The following is a reflection from Marcel Poirier, Assumptionist and local superior of our community in Quebec City.
New words are regularly proposed to us: Covid-19, synodality, etc. If fashions play a certain role, this is not the case for “Covid-19” and for “synodality”. The first term refers to a virus, a disease; the second is intended to combat such a disease.
Which disease are we talking about? The distrust that has infiltrated our societies; we distrust the rulers, the media, the economic elites, the police, etc.
The result is a withdrawal into oneself, a closure within one’s group, with those who share our ways of seeing and thinking. By mutating, the virus becomes intolerant and rejects those who see reality differently from us.
The symptoms of the virus can be seen in our Quebec society. Opinions harden and tend to become polarized. Even in the Church where one risks being classified as “progressive” or “conservative”. The border between the two categories seems unbridgeable. Like our borders at the time of Covid-19.
The only remedy or vaccine against distrust and intolerance is synodality. As the Minister of Health has told us repeatedly, the more people are vaccinated, the greater the security of the whole.
Aware that this phenomenon is infecting ecclesial relations, Pope Francis has decided to convene a synod on synodality. It is as if a congress on dialogue were being organized to highlight the fact that we no longer know how to dialogue. The synod is about synodality for the same reasons.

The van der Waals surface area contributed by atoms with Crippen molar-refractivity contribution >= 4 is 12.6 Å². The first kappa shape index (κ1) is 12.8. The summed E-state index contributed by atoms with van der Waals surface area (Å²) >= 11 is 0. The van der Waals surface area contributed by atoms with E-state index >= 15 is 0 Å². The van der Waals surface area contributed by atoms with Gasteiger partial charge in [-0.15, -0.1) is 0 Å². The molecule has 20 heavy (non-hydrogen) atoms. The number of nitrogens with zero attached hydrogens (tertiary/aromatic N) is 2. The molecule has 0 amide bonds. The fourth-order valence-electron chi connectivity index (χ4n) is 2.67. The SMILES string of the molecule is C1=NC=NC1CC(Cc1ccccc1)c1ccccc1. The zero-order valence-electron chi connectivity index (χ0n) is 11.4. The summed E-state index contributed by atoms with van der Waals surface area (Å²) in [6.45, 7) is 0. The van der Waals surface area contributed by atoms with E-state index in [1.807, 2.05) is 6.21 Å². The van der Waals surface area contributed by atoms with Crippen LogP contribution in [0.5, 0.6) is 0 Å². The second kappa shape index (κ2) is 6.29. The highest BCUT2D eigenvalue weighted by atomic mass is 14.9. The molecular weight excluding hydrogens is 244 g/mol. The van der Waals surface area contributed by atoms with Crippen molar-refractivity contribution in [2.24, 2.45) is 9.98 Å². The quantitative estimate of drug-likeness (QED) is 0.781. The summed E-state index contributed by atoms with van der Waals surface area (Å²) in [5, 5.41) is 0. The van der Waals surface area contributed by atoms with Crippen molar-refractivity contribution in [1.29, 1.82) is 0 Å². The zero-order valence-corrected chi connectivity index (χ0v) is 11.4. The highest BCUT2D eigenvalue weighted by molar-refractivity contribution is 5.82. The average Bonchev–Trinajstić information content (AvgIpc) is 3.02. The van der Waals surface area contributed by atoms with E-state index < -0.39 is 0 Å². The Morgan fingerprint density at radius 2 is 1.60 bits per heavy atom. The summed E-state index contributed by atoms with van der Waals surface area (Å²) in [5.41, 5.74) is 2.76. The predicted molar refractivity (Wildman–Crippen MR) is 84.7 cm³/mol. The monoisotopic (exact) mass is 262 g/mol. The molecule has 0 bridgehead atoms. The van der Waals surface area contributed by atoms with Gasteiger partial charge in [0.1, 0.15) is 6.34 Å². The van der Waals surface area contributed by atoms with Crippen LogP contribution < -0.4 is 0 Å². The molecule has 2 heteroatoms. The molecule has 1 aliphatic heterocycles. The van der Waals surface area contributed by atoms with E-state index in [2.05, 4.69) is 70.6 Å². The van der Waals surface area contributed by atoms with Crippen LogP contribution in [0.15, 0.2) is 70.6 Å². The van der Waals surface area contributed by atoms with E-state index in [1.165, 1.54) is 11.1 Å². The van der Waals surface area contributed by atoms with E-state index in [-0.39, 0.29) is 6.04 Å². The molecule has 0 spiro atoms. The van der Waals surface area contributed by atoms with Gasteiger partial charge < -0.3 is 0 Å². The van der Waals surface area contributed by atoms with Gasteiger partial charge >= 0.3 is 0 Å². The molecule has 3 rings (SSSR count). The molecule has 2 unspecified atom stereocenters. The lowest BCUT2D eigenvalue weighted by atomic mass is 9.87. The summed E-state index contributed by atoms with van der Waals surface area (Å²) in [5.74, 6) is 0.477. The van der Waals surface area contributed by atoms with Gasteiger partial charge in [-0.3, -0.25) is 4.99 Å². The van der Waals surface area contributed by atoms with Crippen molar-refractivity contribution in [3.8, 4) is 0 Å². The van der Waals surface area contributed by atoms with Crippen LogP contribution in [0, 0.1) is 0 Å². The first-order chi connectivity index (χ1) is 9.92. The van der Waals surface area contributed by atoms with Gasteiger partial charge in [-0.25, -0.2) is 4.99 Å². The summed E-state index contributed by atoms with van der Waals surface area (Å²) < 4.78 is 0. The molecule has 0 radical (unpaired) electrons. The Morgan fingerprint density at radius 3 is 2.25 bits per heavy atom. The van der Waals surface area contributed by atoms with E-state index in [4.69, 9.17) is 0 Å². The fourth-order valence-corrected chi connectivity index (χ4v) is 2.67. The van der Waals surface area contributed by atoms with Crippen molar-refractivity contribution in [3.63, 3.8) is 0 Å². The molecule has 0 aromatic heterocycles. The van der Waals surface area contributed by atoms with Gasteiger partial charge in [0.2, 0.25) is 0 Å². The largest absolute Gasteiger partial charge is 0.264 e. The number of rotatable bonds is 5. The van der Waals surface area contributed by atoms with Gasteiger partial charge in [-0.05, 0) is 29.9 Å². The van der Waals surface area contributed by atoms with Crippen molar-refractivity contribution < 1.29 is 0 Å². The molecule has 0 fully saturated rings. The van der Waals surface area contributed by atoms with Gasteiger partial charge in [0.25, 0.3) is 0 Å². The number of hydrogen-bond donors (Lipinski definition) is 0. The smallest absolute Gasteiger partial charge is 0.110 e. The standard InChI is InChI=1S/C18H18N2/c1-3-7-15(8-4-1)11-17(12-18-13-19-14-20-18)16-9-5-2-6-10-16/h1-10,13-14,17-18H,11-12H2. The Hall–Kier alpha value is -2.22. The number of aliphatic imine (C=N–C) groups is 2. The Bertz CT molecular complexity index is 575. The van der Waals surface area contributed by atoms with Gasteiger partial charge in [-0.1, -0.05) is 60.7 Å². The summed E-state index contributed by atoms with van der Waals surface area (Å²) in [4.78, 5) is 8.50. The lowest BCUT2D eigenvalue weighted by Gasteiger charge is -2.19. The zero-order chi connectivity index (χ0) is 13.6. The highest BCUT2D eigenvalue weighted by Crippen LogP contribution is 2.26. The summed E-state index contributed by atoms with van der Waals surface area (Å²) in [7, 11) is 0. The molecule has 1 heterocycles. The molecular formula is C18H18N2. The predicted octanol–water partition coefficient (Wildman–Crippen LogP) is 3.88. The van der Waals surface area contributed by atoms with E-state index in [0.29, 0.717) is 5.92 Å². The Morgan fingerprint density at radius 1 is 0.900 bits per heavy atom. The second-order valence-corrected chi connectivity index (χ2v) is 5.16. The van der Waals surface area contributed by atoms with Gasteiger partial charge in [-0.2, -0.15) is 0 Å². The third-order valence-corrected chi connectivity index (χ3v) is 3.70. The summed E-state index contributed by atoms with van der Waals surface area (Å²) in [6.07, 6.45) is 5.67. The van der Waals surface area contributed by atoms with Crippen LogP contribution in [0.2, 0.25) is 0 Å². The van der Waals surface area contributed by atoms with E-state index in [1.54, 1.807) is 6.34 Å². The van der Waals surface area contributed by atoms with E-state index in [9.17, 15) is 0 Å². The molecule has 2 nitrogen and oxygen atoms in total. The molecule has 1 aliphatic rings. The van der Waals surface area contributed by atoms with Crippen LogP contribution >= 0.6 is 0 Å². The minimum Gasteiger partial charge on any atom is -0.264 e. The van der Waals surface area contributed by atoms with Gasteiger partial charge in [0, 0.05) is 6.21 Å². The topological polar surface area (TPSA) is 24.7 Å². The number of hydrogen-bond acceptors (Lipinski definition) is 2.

The theme is important because it describes the very nature of the Church. It should always be synodal, that is, it should bring together men and women who, despite or with their particularities, walk together in the same direction. “Walking together” is the meaning of synodality.
It is essential that the bishops of all countries walk together with Pope Francis. It is equally important that the faithful at the grassroots level develop the attitude of listening necessary to move forward together. A respectful listening.
There are people with whom it is easy to walk. With others, walking is difficult, even impossible. So, a “vaccine” to combat this disease is necessary. How can we do this? By learning or relearning to listen attentively and respectfully to our interlocutors.
The Holy Spirit will have to intervene to soften our ways of dialoguing with people who do not share our way of thinking.
To know if we are infected, let us ask ourselves: with whom do we walk? And who do we refuse to walk with? For our personal credibility and that of the Church, let us develop synodal attitudes.